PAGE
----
1. Fiction as an irruption of the present time
Nothing happens unless first we dreamed.
This text is not mine. Just as it is not mine a country that does not exist and that we dream up as fiction, which is the best way to create a country and to create literature.
Reality abhors the present because it is the present time that proves it incomplete. It betrays us all the time because it flees from itself by slipping into the past or the future. Only sometimes, as if compelled by the centripetal force of a storm —yes, just that: a literal storm— the past and the future converge in the same space. Then and only then can we say that we are living in the present time.
For the first time in a long time, Cuba is living in the present. And when a country lives in the present, fiction can —and should— become reality.
The past, finite time in the end, is dead: it is deceased time. It is that cold shroud we keep vigil over at the funeral home: a posthumous society surviving in an artificial comatose state. Once the primary organic functions are suspended (economy, free will, capacity to dream), the Cuban State tries to maintain that posthumous society on which it feeds, like a scavenging bird, through survival mechanisms that are also dead.
The Cuban State feeds on “necropolitics”. It feeds on a relationship of enmity that does not exist; it revives over and over again the stiff corpse of the Cold War and the imminent aggression that does not arrive. It invokes in a ridiculous death rattle an extinct system. It shouts slogans in the name of socialism and the Revolution, while it goes deeper and deeper into State capitalism. Unable to sustain itself, it resorts to the parasites it excommunicated from its bosom, and claims from the people the loyalty of fanatical parishioners. It feeds on media lynching. It relies on the precariousness of violence as a way of silencing its citizens and, of course, being a corpse, it supplants life with death and subsists, phantasmagoric, in the realm of terror.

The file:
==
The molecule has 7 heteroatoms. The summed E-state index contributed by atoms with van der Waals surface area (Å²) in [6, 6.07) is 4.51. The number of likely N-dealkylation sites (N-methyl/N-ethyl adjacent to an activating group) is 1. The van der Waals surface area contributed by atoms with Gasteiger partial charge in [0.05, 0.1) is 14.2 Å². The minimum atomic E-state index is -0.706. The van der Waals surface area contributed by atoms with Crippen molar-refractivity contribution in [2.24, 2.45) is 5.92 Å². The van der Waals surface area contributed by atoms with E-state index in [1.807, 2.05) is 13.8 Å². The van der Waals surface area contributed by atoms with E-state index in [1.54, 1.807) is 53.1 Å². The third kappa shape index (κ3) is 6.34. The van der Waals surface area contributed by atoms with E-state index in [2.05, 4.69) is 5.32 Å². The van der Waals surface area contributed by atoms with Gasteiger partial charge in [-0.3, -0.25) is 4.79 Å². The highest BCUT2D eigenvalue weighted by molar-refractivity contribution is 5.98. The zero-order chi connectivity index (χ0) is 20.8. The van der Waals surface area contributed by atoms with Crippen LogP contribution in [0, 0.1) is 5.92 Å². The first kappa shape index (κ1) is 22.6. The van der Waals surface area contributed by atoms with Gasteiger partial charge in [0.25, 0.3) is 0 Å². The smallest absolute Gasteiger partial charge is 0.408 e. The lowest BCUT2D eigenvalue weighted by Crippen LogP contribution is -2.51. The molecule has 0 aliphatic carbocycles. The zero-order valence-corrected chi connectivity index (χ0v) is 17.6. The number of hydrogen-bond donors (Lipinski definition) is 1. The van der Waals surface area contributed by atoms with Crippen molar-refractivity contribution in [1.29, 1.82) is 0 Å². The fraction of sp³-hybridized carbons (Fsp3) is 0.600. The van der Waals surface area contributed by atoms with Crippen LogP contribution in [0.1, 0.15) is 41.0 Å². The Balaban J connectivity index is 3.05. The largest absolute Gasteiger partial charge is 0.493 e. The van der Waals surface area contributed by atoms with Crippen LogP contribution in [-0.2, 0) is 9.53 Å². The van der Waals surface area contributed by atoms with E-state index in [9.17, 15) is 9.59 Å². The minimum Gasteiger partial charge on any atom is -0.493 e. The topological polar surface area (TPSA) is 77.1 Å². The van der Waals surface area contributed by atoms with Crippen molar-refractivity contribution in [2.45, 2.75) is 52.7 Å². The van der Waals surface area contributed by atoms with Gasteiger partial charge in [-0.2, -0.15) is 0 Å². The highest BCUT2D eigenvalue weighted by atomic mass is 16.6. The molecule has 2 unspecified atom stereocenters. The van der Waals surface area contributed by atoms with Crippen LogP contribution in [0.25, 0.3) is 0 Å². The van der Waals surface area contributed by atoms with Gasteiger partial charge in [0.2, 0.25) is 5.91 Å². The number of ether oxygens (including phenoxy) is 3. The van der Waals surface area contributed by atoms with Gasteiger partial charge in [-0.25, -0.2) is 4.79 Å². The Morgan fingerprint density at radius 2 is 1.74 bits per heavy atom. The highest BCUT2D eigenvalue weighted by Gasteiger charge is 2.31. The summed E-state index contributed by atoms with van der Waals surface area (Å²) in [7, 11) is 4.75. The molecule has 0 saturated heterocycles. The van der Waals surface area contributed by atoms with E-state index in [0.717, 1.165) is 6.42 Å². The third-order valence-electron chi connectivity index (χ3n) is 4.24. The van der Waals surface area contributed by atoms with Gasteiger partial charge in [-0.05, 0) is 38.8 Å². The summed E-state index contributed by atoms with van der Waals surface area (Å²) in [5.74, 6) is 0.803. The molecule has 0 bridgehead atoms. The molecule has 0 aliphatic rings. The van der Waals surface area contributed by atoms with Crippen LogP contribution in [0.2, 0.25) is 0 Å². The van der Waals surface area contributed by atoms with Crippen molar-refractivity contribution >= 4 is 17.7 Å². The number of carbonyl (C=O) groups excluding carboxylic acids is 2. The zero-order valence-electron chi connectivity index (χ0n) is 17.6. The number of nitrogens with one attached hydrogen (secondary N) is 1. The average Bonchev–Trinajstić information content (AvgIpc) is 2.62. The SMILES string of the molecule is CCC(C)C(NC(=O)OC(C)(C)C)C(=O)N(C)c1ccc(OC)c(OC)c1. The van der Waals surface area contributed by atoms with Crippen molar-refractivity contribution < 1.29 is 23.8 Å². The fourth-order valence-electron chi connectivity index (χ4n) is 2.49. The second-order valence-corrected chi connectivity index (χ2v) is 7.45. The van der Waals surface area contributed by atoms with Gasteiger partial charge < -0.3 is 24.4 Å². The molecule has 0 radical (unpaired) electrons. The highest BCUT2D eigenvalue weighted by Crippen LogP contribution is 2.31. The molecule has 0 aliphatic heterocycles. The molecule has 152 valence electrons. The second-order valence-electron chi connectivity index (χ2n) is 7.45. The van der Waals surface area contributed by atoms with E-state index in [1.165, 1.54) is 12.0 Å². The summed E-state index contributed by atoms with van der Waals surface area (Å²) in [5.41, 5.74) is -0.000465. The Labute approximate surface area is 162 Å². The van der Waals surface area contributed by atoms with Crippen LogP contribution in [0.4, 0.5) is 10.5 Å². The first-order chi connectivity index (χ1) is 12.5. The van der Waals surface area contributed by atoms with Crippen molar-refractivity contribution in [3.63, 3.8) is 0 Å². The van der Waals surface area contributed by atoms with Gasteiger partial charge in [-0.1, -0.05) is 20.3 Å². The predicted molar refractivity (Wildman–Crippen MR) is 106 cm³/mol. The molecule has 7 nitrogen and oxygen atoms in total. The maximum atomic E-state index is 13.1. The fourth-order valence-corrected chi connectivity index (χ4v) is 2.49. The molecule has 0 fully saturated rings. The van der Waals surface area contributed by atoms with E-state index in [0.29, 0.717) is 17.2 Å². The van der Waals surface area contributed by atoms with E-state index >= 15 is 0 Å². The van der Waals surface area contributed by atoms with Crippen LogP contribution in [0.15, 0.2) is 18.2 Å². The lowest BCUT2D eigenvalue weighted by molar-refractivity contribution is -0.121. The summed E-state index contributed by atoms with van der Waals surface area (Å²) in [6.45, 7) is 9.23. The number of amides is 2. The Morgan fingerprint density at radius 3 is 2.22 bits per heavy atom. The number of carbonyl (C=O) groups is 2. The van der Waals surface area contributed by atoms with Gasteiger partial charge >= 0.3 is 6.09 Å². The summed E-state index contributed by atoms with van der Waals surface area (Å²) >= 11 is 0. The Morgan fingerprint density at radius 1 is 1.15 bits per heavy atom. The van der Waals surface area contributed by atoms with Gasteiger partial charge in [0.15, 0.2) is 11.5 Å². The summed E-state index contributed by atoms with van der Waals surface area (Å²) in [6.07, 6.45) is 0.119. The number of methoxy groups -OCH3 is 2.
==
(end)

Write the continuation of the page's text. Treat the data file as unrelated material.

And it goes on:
So much for the past. A hard, monolithic, binary, classist, segregationist past. A society in rigor mortis, encysted, that survives in a solid state, while the world around it, being alive, moves, flows, adapts, becomes complex, learns from the other. Sometimes, hysterical stains of a purplish red tone appear on the corpse, confirming that the dead person is really dead. Of course, just as in the funeral home, one of the main agents in a posthumous society is the guard, in charge of looking after the shroud.
The future in Cuba burst through fiction. The fiction of a possible country. In the face of violence, poetry. In the face of the repression generated by a monolithic, immovable body, the open, heterodox signifier. In the face of the imposition of an inert, preconceived system, the imagination. While the forces of terror were hammering down doors, inside they were imagining new doors in their drawings. While the police cordon imposed a physical confinement, fiction opened up to the world through the Internet. While they were denied nature, whimsical trees grew among the industrious hands. While they were deprived of access to sustenance, by intercepting food and poisoning the water, they embraced the renunciation of the physical body and then dreamed even more. And when the dream became unbearable for the power (a posthumous society is not given the ability to dream), then the prison guards entered to stop the dream.